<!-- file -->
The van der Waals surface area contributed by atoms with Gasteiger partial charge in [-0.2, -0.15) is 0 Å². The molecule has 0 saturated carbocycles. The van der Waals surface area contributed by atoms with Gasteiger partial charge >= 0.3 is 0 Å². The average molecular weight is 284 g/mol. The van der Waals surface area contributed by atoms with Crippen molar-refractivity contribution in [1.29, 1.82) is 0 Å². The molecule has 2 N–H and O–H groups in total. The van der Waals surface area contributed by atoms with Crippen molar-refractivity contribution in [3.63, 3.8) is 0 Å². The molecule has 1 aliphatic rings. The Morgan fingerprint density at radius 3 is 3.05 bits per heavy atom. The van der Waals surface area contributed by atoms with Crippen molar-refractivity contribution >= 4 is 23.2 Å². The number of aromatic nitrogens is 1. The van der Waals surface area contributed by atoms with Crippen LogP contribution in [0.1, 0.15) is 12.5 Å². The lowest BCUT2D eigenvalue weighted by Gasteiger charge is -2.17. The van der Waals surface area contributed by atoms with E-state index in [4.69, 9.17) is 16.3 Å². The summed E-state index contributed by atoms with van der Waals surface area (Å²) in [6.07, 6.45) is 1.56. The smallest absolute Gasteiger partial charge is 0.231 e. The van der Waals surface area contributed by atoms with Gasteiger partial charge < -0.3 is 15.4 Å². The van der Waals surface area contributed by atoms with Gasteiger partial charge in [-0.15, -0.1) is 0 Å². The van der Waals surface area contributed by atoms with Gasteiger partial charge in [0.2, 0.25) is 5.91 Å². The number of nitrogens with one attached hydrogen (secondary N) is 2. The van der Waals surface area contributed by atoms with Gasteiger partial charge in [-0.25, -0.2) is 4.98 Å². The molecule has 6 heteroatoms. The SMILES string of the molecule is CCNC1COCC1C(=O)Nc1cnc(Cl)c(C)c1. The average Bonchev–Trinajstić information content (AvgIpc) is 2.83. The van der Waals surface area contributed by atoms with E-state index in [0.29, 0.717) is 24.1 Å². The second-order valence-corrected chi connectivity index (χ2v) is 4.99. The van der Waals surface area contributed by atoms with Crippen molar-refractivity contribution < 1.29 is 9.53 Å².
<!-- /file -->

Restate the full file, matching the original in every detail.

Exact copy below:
The van der Waals surface area contributed by atoms with Gasteiger partial charge in [-0.2, -0.15) is 0 Å². The molecule has 0 saturated carbocycles. The van der Waals surface area contributed by atoms with Gasteiger partial charge >= 0.3 is 0 Å². The average molecular weight is 284 g/mol. The van der Waals surface area contributed by atoms with Crippen molar-refractivity contribution in [1.29, 1.82) is 0 Å². The molecule has 2 N–H and O–H groups in total. The van der Waals surface area contributed by atoms with Crippen molar-refractivity contribution in [3.63, 3.8) is 0 Å². The molecule has 1 aliphatic rings. The Morgan fingerprint density at radius 3 is 3.05 bits per heavy atom. The van der Waals surface area contributed by atoms with Crippen molar-refractivity contribution >= 4 is 23.2 Å². The number of aromatic nitrogens is 1. The van der Waals surface area contributed by atoms with Crippen LogP contribution in [0.1, 0.15) is 12.5 Å². The lowest BCUT2D eigenvalue weighted by Gasteiger charge is -2.17. The van der Waals surface area contributed by atoms with E-state index in [4.69, 9.17) is 16.3 Å². The summed E-state index contributed by atoms with van der Waals surface area (Å²) in [6.07, 6.45) is 1.56. The smallest absolute Gasteiger partial charge is 0.231 e. The van der Waals surface area contributed by atoms with Gasteiger partial charge < -0.3 is 15.4 Å². The van der Waals surface area contributed by atoms with Gasteiger partial charge in [-0.15, -0.1) is 0 Å². The van der Waals surface area contributed by atoms with Gasteiger partial charge in [0.2, 0.25) is 5.91 Å². The number of nitrogens with one attached hydrogen (secondary N) is 2. The van der Waals surface area contributed by atoms with Gasteiger partial charge in [-0.25, -0.2) is 4.98 Å². The molecule has 6 heteroatoms. The SMILES string of the molecule is CCNC1COCC1C(=O)Nc1cnc(Cl)c(C)c1. The average Bonchev–Trinajstić information content (AvgIpc) is 2.83. The van der Waals surface area contributed by atoms with E-state index in [0.29, 0.717) is 24.1 Å². The second-order valence-corrected chi connectivity index (χ2v) is 4.99. The van der Waals surface area contributed by atoms with Crippen molar-refractivity contribution < 1.29 is 9.53 Å².